Our interests are autoantigens and autoantibodies associated with systemic autoimmune diseases and cancer. Our two main directions are:
To identify and characterize specific target antigens of human autoantibodies with a focus on understanding why autoantibodies are induced and continually produced in different disease states.
- To use human autoantibodies as unique probes to investigate the molecular and cell biology of interesting macromolecules and subcellular organelles which have become autoimmune targets.
The overall strategy is that by understanding the biology of autoantigens in health and disease states, we may be able to fully appreciate the functional and pathogenic potentials of autoantibodies.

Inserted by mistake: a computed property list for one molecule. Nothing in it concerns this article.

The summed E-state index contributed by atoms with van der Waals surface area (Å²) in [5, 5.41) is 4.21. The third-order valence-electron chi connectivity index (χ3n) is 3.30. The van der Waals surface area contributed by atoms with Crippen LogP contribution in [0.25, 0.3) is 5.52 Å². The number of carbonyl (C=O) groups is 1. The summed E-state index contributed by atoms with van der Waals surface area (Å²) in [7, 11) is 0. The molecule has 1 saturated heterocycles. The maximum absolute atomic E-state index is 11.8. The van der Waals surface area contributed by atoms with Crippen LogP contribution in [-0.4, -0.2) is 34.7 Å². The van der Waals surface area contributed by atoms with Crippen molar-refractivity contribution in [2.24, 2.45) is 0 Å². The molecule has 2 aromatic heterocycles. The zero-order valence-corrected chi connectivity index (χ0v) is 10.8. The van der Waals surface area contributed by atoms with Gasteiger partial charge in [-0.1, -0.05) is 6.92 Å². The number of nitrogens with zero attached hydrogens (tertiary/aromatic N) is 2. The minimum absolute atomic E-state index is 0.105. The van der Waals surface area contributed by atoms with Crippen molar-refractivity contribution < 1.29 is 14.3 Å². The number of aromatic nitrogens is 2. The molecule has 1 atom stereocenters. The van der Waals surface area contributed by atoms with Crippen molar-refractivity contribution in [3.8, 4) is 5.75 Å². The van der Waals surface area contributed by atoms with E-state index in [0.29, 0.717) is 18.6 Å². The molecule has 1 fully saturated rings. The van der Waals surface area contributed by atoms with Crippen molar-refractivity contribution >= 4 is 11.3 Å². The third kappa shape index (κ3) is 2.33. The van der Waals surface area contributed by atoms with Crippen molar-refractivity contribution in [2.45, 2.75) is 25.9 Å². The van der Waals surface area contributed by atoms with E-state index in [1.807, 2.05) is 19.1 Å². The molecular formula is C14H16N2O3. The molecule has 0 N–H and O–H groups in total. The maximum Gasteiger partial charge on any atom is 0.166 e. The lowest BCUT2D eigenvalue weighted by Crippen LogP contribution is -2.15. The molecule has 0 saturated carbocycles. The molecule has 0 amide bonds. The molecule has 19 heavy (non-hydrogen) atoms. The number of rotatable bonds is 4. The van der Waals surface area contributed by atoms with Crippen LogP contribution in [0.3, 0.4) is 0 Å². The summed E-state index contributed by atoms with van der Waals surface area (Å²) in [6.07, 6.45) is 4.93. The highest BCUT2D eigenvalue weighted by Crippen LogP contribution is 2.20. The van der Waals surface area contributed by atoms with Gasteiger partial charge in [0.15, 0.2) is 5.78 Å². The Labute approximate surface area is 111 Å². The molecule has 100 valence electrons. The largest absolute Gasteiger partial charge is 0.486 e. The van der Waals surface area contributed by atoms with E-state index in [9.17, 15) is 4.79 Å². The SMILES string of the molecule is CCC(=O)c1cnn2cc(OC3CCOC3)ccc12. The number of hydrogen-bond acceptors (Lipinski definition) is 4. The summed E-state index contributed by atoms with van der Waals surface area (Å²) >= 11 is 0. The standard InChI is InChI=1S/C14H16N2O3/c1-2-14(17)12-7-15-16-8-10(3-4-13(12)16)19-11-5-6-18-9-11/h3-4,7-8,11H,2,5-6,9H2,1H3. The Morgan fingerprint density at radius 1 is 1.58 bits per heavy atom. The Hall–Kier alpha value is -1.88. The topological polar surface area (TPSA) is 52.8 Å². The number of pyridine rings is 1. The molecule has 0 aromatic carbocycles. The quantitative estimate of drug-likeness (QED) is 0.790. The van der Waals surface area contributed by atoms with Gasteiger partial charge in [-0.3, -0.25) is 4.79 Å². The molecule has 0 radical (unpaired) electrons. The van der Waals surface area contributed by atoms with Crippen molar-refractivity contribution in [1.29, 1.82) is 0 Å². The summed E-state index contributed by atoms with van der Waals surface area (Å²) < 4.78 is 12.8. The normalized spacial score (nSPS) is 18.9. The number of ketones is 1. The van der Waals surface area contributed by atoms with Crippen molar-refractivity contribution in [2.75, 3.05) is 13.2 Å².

Our laboratory is actively characterizing the mRNA associated protein GW182, which is a macromolecule marker of novel cytoplasmic compartments known as GW bodies (GWBs). The most common clinical diagnosis of patients with anti-GW182 antibodies is Sjögren’s syndrome, followed by neurological disease (motor and sensory neuropathy and/or ataxia) and systemic lupus erythematosus. Several novel autoantigens have been identified in GWBs and we focus on their roles in the regulation of RNA interference.